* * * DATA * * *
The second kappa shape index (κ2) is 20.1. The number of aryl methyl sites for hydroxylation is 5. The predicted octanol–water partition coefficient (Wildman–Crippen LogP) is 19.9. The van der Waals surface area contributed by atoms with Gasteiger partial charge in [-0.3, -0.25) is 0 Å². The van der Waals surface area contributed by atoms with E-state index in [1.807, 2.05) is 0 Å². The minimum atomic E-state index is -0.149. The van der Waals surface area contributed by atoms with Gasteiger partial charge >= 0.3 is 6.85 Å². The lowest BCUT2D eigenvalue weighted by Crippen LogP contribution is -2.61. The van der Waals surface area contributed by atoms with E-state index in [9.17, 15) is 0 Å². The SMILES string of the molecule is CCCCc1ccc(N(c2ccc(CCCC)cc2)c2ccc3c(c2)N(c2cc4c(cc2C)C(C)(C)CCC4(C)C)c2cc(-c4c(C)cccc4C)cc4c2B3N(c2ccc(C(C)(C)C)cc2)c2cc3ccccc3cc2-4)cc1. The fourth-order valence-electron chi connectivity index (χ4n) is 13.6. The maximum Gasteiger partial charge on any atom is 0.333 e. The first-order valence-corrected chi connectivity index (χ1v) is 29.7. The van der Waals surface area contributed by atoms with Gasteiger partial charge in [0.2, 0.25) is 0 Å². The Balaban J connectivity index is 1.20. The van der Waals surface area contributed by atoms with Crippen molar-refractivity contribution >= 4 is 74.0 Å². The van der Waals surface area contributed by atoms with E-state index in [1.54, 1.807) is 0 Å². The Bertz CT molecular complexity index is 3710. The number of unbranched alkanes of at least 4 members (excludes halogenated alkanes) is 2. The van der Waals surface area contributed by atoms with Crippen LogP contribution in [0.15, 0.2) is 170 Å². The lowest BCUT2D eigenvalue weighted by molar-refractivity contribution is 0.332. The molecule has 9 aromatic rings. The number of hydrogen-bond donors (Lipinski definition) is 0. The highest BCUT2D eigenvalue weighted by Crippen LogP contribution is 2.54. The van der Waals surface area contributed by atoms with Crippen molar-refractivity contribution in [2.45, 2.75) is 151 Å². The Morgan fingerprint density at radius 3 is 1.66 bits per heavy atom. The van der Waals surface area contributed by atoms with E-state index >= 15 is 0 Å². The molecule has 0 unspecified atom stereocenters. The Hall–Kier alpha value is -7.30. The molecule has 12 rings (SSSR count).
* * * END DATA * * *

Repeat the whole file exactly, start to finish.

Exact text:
The second kappa shape index (κ2) is 20.1. The number of aryl methyl sites for hydroxylation is 5. The predicted octanol–water partition coefficient (Wildman–Crippen LogP) is 19.9. The van der Waals surface area contributed by atoms with Gasteiger partial charge in [-0.3, -0.25) is 0 Å². The van der Waals surface area contributed by atoms with E-state index in [1.807, 2.05) is 0 Å². The minimum atomic E-state index is -0.149. The van der Waals surface area contributed by atoms with Gasteiger partial charge >= 0.3 is 6.85 Å². The lowest BCUT2D eigenvalue weighted by Crippen LogP contribution is -2.61. The van der Waals surface area contributed by atoms with E-state index in [9.17, 15) is 0 Å². The SMILES string of the molecule is CCCCc1ccc(N(c2ccc(CCCC)cc2)c2ccc3c(c2)N(c2cc4c(cc2C)C(C)(C)CCC4(C)C)c2cc(-c4c(C)cccc4C)cc4c2B3N(c2ccc(C(C)(C)C)cc2)c2cc3ccccc3cc2-4)cc1. The fourth-order valence-electron chi connectivity index (χ4n) is 13.6. The maximum Gasteiger partial charge on any atom is 0.333 e. The first-order valence-corrected chi connectivity index (χ1v) is 29.7. The van der Waals surface area contributed by atoms with Gasteiger partial charge in [0.2, 0.25) is 0 Å². The Balaban J connectivity index is 1.20. The van der Waals surface area contributed by atoms with Crippen molar-refractivity contribution >= 4 is 74.0 Å². The van der Waals surface area contributed by atoms with E-state index in [1.54, 1.807) is 0 Å². The Bertz CT molecular complexity index is 3710. The number of unbranched alkanes of at least 4 members (excludes halogenated alkanes) is 2. The van der Waals surface area contributed by atoms with Crippen LogP contribution in [0.15, 0.2) is 170 Å². The lowest BCUT2D eigenvalue weighted by molar-refractivity contribution is 0.332. The molecule has 9 aromatic rings. The number of hydrogen-bond donors (Lipinski definition) is 0. The highest BCUT2D eigenvalue weighted by Crippen LogP contribution is 2.54. The van der Waals surface area contributed by atoms with Crippen molar-refractivity contribution in [2.45, 2.75) is 151 Å². The Morgan fingerprint density at radius 3 is 1.66 bits per heavy atom. The van der Waals surface area contributed by atoms with E-state index >= 15 is 0 Å². The molecule has 0 unspecified atom stereocenters. The Hall–Kier alpha value is -7.30. The molecule has 12 rings (SSSR count).